unlikely to move much further given longer 48%
Smart TV (internet enabled)
replacement cycles and the fact many of
them are shared among several people in a
household.
25%
E-reader

Fitness trackers and smart watches were
the subject of much hype in 2014 and 14%
Fitness tracker
2015, but these have yet to materialise
into anywhere near a mass-market
phenomenon. 7%
Smart watch

0% 20% 40% 60% 80% 90%

2015 2016
Source: GSMA Intelligence Consumer Survey

 31 | Consumer insights – Mobile internet – access, behaviours and the unconnected thumbnails stop previous next
A decade-long shift in technology – 4G sunrise, 2G sunset

Equally important to the device layer is the fact that people are In 2011, 80% of the world still was on 2G, with 3G the remainder.
now operating on faster connections. By 2020, we will have gone through a reversal, with 3G and 4G
the vast majority (71%). 2G will not disappear altogether (it still
carries much voice traffic) but it will be a minority.

Generational shift – projected split of mobile connections base Source: GSMA Intelligence

100% HISTORIC FORECAST
4G

80%

3G

60%

40%

2G
20%

0%
2011 2012 2013 2014 2015 2016 2017 2018 2019 2020

 32 | Consumer insights – Mobile internet – access, behaviours and the unconnected thumbnails stop previous next
Video, e-commerce and banking coming to the fore on mobile

Consumer activities on mobile phone: US, UK and Korea (average)
(percentage of mobile owners, at least once a month)

80%

60%

40%

20%

0%
Make Email Social IP General Read news Use maps Streaming Streaming Watch Gaming Music Music Order and Online Access Health
phone calls networking messaging web video video live or free paid purchase banking government services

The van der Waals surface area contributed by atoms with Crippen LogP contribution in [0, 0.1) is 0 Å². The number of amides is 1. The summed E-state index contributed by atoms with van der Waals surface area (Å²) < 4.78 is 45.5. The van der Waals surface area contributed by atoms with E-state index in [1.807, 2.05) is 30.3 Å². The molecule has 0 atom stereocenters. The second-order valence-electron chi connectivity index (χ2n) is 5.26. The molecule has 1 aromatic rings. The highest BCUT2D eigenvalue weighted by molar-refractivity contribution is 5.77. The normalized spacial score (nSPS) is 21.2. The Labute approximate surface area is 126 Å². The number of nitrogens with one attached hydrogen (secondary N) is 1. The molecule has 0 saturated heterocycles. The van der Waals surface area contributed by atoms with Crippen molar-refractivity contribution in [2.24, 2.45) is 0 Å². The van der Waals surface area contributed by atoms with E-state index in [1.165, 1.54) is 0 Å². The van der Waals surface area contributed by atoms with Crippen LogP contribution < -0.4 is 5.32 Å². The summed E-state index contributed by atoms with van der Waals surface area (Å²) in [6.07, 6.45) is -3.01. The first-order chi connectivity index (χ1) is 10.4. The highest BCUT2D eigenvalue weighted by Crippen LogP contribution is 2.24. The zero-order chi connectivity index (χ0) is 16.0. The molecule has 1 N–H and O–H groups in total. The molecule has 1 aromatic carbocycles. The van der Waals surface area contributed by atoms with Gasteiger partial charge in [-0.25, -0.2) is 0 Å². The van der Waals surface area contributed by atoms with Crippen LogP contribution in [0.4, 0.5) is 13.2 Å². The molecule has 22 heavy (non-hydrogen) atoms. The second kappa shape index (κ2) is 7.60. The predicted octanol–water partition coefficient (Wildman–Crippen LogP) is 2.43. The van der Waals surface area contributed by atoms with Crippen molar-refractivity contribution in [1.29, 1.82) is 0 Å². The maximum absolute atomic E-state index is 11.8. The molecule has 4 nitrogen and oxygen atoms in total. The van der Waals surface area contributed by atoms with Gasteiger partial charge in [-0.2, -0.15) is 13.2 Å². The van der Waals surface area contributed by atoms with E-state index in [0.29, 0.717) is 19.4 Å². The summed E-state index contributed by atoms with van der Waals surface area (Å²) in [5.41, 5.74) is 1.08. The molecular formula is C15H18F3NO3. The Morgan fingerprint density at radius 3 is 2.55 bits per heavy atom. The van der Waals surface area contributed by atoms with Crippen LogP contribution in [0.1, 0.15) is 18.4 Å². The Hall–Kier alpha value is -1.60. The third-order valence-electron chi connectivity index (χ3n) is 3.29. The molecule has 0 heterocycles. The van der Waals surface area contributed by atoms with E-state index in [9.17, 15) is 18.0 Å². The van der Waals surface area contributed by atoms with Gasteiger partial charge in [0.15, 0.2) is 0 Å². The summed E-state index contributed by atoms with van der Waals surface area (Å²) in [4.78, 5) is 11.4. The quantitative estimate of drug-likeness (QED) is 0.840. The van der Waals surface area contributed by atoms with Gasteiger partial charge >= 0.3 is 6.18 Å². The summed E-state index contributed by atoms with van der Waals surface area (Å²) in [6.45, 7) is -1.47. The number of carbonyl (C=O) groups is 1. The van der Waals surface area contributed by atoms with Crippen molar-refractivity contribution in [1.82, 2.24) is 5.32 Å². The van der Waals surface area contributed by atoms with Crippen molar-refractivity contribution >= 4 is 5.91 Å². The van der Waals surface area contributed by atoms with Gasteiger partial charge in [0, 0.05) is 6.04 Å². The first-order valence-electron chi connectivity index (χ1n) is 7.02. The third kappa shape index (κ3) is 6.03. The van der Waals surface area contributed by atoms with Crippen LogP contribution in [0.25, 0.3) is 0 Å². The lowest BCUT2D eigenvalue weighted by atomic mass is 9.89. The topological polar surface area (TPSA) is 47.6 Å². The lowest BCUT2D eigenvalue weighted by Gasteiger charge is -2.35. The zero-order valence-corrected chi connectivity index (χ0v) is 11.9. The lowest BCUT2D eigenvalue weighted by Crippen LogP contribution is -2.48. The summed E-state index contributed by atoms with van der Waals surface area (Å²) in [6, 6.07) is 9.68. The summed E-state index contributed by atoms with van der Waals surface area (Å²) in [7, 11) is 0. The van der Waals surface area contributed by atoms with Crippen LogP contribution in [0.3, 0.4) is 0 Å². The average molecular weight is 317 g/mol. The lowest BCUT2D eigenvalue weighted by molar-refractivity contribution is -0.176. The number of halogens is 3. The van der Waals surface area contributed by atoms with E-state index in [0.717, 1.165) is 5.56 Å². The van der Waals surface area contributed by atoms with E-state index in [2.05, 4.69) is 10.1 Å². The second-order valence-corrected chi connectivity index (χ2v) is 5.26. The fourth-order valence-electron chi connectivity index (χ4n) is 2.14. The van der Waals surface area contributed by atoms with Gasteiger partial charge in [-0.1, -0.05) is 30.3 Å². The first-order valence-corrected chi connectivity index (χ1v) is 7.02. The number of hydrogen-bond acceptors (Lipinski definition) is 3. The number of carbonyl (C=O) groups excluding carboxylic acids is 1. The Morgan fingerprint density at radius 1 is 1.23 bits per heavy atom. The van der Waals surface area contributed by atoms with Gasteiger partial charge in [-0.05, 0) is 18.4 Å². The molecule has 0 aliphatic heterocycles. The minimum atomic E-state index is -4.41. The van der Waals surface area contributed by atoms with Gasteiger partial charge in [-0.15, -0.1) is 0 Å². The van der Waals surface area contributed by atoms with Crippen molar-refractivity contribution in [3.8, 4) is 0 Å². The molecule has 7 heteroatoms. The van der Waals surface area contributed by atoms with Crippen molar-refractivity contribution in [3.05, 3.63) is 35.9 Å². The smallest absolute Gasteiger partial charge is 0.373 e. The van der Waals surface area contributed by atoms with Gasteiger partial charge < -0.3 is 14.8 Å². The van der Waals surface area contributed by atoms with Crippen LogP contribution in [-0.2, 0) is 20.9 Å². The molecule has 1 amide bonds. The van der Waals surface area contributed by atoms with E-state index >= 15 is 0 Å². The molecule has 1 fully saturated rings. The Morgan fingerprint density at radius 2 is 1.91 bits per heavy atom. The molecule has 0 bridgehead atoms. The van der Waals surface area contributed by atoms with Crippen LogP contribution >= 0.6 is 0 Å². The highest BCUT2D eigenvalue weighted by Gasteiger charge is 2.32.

browsing free paid replayed TV goods services

Communications News, information, maps Entertainment Lifestyle
Source: GSMA Intelligence Consumer Survey 2016

 33 | Consumer insights – Mobile internet – access, behaviours and the unconnected thumbnails stop previous next
IP messaging apps are taking off faster in some countries

IP messaging apps – WhatsApp, Facebook Messenger, WeChat Southern Europe is the hotbed, and it is here where the declines
etc – continue to grow in popularity, although there are notable in SMS usage are also evident. The trend is much less evident
geographic differences. in the US and Canada though (and even the UK and France),
where less than 40% of people say they use IP messaging more
than SMS.

Use of IP messaging versus SMS SMS growth is average of four quarters to March 2016. Figures are based on Vodafone for all markets except Australia (Telstra), Austria (A1)
and France (Bouygues). Reported data not available for US and Canada. Source: GSMA Intelligence including Consumer Survey 2016
80%

60%

40%

20%

0%

-20%

-40%
Spain Italy Holland Greece Romania Austria Portugal Germany UK US Australia Canada France
Consumers that use IP messaging SMS
MORE than SMS volume growth

 34 | Consumer insights – Mobile internet – access, behaviours and the unconnected thumbnails stop previous next
Usage profiles are skewed towards young people

Proportion of mobile phone owners who do the following every day (UK)
60%

50%
There are clear differences in the internet
usage profiles of different demographics.

Age is the most obvious; those in the
18–34 age bracket now use smartphones 40%
more for social networking, IP messaging
and video than for voice calls or SMS on a
daily basis.

The ranking order is reversed for the 35–54 30%

age group. This likely reflects a degree
of comfort using established functions,
and also a higher likelihood of using a
home broadband connection for things 20%
like watching video. Even here though,